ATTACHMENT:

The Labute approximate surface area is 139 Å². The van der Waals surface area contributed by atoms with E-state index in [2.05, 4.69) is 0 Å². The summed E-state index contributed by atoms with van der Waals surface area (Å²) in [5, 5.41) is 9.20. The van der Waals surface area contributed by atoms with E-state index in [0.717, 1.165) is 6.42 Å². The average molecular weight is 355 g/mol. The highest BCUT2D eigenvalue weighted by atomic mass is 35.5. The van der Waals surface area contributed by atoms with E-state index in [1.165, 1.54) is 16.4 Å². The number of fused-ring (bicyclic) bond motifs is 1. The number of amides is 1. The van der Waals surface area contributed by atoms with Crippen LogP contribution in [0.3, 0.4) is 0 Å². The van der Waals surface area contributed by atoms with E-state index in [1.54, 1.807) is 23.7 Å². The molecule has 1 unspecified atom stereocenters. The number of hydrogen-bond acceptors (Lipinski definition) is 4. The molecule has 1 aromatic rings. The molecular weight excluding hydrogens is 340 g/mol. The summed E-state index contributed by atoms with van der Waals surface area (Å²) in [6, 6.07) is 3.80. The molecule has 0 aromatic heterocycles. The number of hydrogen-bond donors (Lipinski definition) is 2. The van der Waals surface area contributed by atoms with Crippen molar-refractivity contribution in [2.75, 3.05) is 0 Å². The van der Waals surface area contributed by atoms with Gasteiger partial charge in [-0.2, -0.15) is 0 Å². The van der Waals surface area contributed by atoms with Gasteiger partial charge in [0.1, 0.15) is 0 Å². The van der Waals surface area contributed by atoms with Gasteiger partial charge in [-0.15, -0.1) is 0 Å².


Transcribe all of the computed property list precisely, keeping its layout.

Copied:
The Labute approximate surface area is 139 Å². The van der Waals surface area contributed by atoms with E-state index in [2.05, 4.69) is 0 Å². The summed E-state index contributed by atoms with van der Waals surface area (Å²) in [5, 5.41) is 9.20. The van der Waals surface area contributed by atoms with E-state index in [0.717, 1.165) is 6.42 Å². The average molecular weight is 355 g/mol. The highest BCUT2D eigenvalue weighted by atomic mass is 35.5. The van der Waals surface area contributed by atoms with E-state index in [1.165, 1.54) is 16.4 Å². The number of fused-ring (bicyclic) bond motifs is 1. The number of amides is 1. The van der Waals surface area contributed by atoms with Crippen LogP contribution in [0.3, 0.4) is 0 Å². The van der Waals surface area contributed by atoms with E-state index in [1.54, 1.807) is 23.7 Å². The molecule has 1 unspecified atom stereocenters. The number of hydrogen-bond acceptors (Lipinski definition) is 4. The molecule has 1 aromatic rings. The molecular weight excluding hydrogens is 340 g/mol. The summed E-state index contributed by atoms with van der Waals surface area (Å²) in [6, 6.07) is 3.80. The molecule has 0 aromatic heterocycles. The number of hydrogen-bond donors (Lipinski definition) is 2. The van der Waals surface area contributed by atoms with Crippen molar-refractivity contribution in [2.75, 3.05) is 0 Å². The van der Waals surface area contributed by atoms with Gasteiger partial charge in [-0.2, -0.15) is 0 Å². The van der Waals surface area contributed by atoms with Gasteiger partial charge in [0.1, 0.15) is 0 Å². The van der Waals surface area contributed by atoms with Gasteiger partial charge in [-0.15, -0.1) is 0 Å².